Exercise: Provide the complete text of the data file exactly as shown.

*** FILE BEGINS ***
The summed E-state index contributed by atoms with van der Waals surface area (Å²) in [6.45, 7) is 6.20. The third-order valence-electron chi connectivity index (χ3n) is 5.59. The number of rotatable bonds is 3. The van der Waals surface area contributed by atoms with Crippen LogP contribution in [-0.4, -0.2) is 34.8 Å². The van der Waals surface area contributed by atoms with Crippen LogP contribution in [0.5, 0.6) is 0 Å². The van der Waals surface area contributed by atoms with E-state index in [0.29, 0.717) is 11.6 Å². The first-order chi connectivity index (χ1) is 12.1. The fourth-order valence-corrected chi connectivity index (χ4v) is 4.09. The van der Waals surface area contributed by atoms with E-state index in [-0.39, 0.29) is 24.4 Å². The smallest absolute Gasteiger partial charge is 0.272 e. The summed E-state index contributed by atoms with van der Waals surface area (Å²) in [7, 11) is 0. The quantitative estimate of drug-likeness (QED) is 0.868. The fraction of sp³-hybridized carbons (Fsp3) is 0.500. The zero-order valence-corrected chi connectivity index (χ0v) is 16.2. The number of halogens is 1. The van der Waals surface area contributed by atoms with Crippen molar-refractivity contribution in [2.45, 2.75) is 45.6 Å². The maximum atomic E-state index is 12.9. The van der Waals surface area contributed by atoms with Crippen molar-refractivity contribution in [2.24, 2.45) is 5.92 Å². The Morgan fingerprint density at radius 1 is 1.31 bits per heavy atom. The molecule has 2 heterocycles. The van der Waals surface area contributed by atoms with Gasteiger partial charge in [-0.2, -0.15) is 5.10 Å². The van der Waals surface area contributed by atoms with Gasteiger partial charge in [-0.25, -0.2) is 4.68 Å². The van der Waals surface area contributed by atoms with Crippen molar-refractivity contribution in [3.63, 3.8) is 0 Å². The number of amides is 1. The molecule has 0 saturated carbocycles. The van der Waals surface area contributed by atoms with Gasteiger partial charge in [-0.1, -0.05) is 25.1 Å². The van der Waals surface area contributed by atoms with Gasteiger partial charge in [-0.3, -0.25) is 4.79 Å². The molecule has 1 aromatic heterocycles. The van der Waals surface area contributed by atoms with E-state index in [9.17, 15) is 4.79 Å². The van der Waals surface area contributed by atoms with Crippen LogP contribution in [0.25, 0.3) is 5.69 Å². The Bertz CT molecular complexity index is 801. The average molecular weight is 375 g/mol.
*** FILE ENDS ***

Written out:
The summed E-state index contributed by atoms with van der Waals surface area (Å²) in [6.45, 7) is 6.20. The third-order valence-electron chi connectivity index (χ3n) is 5.59. The number of rotatable bonds is 3. The van der Waals surface area contributed by atoms with Crippen LogP contribution in [-0.4, -0.2) is 34.8 Å². The van der Waals surface area contributed by atoms with Crippen LogP contribution in [0.5, 0.6) is 0 Å². The van der Waals surface area contributed by atoms with E-state index in [0.29, 0.717) is 11.6 Å². The first-order chi connectivity index (χ1) is 12.1. The fourth-order valence-corrected chi connectivity index (χ4v) is 4.09. The van der Waals surface area contributed by atoms with E-state index in [-0.39, 0.29) is 24.4 Å². The smallest absolute Gasteiger partial charge is 0.272 e. The summed E-state index contributed by atoms with van der Waals surface area (Å²) in [7, 11) is 0. The quantitative estimate of drug-likeness (QED) is 0.868. The fraction of sp³-hybridized carbons (Fsp3) is 0.500. The zero-order valence-corrected chi connectivity index (χ0v) is 16.2. The number of halogens is 1. The van der Waals surface area contributed by atoms with Crippen molar-refractivity contribution in [2.45, 2.75) is 45.6 Å². The maximum atomic E-state index is 12.9. The van der Waals surface area contributed by atoms with Crippen molar-refractivity contribution in [2.24, 2.45) is 5.92 Å². The Morgan fingerprint density at radius 1 is 1.31 bits per heavy atom. The molecule has 2 heterocycles. The van der Waals surface area contributed by atoms with Gasteiger partial charge in [-0.2, -0.15) is 5.10 Å². The van der Waals surface area contributed by atoms with Gasteiger partial charge in [-0.25, -0.2) is 4.68 Å². The van der Waals surface area contributed by atoms with Crippen molar-refractivity contribution in [3.63, 3.8) is 0 Å². The number of amides is 1. The molecule has 0 saturated carbocycles. The van der Waals surface area contributed by atoms with Gasteiger partial charge in [-0.1, -0.05) is 25.1 Å². The van der Waals surface area contributed by atoms with Gasteiger partial charge in [-0.3, -0.25) is 4.79 Å². The molecule has 1 aromatic heterocycles. The van der Waals surface area contributed by atoms with E-state index in [9.17, 15) is 4.79 Å². The van der Waals surface area contributed by atoms with Crippen LogP contribution in [0.25, 0.3) is 5.69 Å². The Bertz CT molecular complexity index is 801. The average molecular weight is 375 g/mol.